The Coming of God
by the Reverend Noel E. Bordador
Prepare the Way of the Lord (Luke 3:4)
About ten years ago, I was assigned to be the social worker to an elderly man who was having some medical and emotional difficulties. I was told that the nurse who was supposed to help him get well wouldn't go on a visit because of the condition of the man's apartment. When I made my first visit, the man wouldn't let me in and it took a few weeks before he let me in. And oh, boy! The apartment was cluttered with garbage all over that one could hardly move around and the garbage was, I kid you not, about five feet high. The smell was almost unbearable. I went in there week in and week out for several months and was able to develop a good enough relationship with him so that he began to trust me. He was without family or any social support and found comfort in hoarding. But when he found someone he could rely on for support, he was finally able to let go of his garbage. We cleaned his apartment that eventually paved the way for his nurse to come in and do some work of healing. When people asked me how I was able to bear it for those few months sitting surrounded by garbage and unidentified moving critters, I basically thought, "If we waited for him to get himself together and clean up the mess, then I doubt we would have gotten in to do what we need to do- that is, heal his body and spirit. We don't wait to be invited; we invite ourselves.”
One of my favorite religious figures, the late Dorothy Day, founder of the radical Catholic Worker Movement once said "Life itself is a haphazard, untidy messy affair." Life is never neat nor nice all the time. Life could be messy. Last weekend, some of us did a Bible Study on the ancestors of Jesus, and we all found out that Jesus did not have a stellar pedigree. We all learned that some of his ancestors were cheats, liars, prostitutes, adulterers and apostates. When I asked the group what they thought of Jesus' family tree, someone remarked "Complicated!" Indeed, human life is never tidy nor neat, but complicated and messy. But the Good News is that God in Jesus made himself at home with human family that was complicated, untidy and messy.
God does not wait for us to clean our mess in order for him to come in. God does not demand that we get our act together before he loves us. No...What God does is that he invites himself into our lives which sometimes are messy. Or I should say, God invites himself into our lives all the more when life itself is a mess. Sometimes, he just barges in without being invited so that he could do some healing in our souls, in our lives, to help us, so to speak, clean up and let go of the garbage of the soul.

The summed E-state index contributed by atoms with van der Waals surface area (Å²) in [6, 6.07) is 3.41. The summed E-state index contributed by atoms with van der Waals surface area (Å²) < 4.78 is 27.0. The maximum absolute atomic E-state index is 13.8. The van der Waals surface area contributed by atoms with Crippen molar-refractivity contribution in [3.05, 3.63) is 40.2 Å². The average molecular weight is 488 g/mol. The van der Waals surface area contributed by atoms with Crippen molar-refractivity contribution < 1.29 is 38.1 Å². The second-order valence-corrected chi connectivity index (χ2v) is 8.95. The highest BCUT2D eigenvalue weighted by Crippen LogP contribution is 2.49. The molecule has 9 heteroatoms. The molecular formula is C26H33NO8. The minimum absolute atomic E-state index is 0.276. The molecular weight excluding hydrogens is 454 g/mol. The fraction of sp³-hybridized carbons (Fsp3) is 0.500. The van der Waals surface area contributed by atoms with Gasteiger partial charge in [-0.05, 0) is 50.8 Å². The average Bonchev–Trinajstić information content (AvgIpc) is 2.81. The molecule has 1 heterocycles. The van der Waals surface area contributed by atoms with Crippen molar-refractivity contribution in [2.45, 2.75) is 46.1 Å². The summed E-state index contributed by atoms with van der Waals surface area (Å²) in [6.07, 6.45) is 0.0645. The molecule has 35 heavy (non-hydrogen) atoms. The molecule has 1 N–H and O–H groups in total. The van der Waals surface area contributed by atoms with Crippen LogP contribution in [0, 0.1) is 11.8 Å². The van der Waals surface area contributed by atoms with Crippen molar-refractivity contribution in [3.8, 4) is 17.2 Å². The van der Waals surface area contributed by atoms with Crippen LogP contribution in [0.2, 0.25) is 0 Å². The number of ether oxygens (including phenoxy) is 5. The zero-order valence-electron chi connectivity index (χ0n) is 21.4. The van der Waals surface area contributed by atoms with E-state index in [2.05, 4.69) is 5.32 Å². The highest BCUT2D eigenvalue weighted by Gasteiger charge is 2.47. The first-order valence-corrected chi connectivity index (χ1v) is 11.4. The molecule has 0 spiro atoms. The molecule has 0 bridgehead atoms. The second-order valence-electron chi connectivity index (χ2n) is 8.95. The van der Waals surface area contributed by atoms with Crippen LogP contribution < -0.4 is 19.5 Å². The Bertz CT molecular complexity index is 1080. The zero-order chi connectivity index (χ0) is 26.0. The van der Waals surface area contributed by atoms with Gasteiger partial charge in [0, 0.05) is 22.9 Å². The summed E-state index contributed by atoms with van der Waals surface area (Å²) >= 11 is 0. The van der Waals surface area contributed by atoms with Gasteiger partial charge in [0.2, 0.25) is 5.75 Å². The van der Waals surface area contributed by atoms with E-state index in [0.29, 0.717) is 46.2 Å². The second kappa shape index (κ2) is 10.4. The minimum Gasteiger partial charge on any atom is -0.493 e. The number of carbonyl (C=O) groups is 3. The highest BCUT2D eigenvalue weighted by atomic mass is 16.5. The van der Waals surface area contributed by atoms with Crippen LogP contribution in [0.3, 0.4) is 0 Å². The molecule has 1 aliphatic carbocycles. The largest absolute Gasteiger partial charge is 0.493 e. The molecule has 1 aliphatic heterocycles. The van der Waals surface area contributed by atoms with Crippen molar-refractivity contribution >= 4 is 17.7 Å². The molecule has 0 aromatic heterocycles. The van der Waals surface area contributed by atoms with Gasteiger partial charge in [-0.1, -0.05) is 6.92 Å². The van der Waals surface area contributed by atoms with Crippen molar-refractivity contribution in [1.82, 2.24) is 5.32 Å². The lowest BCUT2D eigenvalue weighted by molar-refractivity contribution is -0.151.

It is said of John the Baptist that he proclaimed the necessity of preparing a way of the Lord. "Prepare the way of the Lord! (Luke 3:4) Prepare. This could mistakenly lead us into believing that unless we prepare ourselves clean before God, he won't come into our lives. But that is not so. To prepare simply means being willing and prepared to let God come into the mess. Being prepared simply means surrender our mess to God. The great giant of Western Christianity, Saint Augustine was a rather honest man. That's what I love about him. In his Confessions, he declared "Angusta est domus animae mea, quo venias ad eam; dilatetur abs te; ruinosa est: refice eam." My house is too small for you to come in; but I implore you, do enlarge it; it is in ruins, but I ask you come to repair it.
A few years ago, I went on a retreat in a monastery of nuns somewhere in upstate New York. As part of their common life, the nuns would have a recreation period in which the retreatants and guests were invited to an afternoon tea. Towards the end of the tea, one of the nuns suddenly had to excuse herself because she said she had to go to a meeting. “What meeting?”, we asked. She voluntarily, without showing signs of embarrassment or shame, said she was going to a meeting of Alcoholics Anonymous. It turned out to be that the nun was, at one time, an active alcoholic, but soon found some healing in AA in which the condition of healing is simply to surrender the mess she made of her life to God.
I can't read your soul. But if you find your soul, your spiritual house, in a rather messy and untidy state, just open wide the door to God and say, "God do come in. Pardon the mess, but do feel right at home. Mi casa es su casa"
© 2013 Noel E. Bordador
Noel Bordador is a queer Filipino worker-priest in the Episcopal Diocese of New York.
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